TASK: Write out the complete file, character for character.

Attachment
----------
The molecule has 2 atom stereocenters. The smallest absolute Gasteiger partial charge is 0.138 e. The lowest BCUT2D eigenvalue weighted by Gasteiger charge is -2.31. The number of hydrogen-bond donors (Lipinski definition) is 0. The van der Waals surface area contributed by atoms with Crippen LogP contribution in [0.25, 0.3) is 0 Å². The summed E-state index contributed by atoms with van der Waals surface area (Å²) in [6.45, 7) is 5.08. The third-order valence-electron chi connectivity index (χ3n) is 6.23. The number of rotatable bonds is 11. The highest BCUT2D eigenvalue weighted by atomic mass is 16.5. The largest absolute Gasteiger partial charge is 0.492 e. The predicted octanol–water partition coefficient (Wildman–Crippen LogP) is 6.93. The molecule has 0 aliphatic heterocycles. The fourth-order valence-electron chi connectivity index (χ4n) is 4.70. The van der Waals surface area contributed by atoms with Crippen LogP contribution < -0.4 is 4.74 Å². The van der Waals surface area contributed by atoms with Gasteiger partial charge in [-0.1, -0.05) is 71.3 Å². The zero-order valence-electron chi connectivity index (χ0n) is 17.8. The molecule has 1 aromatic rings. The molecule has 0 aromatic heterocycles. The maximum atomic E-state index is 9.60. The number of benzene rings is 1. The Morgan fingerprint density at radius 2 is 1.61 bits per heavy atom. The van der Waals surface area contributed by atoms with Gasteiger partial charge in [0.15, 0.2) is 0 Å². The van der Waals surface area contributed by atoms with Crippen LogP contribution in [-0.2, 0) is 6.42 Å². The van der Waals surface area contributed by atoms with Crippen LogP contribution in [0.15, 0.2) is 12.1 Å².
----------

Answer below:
The molecule has 2 atom stereocenters. The smallest absolute Gasteiger partial charge is 0.138 e. The lowest BCUT2D eigenvalue weighted by Gasteiger charge is -2.31. The number of hydrogen-bond donors (Lipinski definition) is 0. The van der Waals surface area contributed by atoms with Crippen LogP contribution in [0.25, 0.3) is 0 Å². The summed E-state index contributed by atoms with van der Waals surface area (Å²) in [6.45, 7) is 5.08. The third-order valence-electron chi connectivity index (χ3n) is 6.23. The number of rotatable bonds is 11. The highest BCUT2D eigenvalue weighted by atomic mass is 16.5. The largest absolute Gasteiger partial charge is 0.492 e. The predicted octanol–water partition coefficient (Wildman–Crippen LogP) is 6.93. The molecule has 0 aliphatic heterocycles. The fourth-order valence-electron chi connectivity index (χ4n) is 4.70. The van der Waals surface area contributed by atoms with Crippen LogP contribution < -0.4 is 4.74 Å². The van der Waals surface area contributed by atoms with Gasteiger partial charge in [-0.1, -0.05) is 71.3 Å². The zero-order valence-electron chi connectivity index (χ0n) is 17.8. The molecule has 1 aromatic rings. The molecule has 0 aromatic heterocycles. The maximum atomic E-state index is 9.60. The number of benzene rings is 1. The Morgan fingerprint density at radius 2 is 1.61 bits per heavy atom. The van der Waals surface area contributed by atoms with Gasteiger partial charge in [0.15, 0.2) is 0 Å². The van der Waals surface area contributed by atoms with Crippen LogP contribution in [-0.2, 0) is 6.42 Å². The van der Waals surface area contributed by atoms with Crippen LogP contribution in [0.15, 0.2) is 12.1 Å².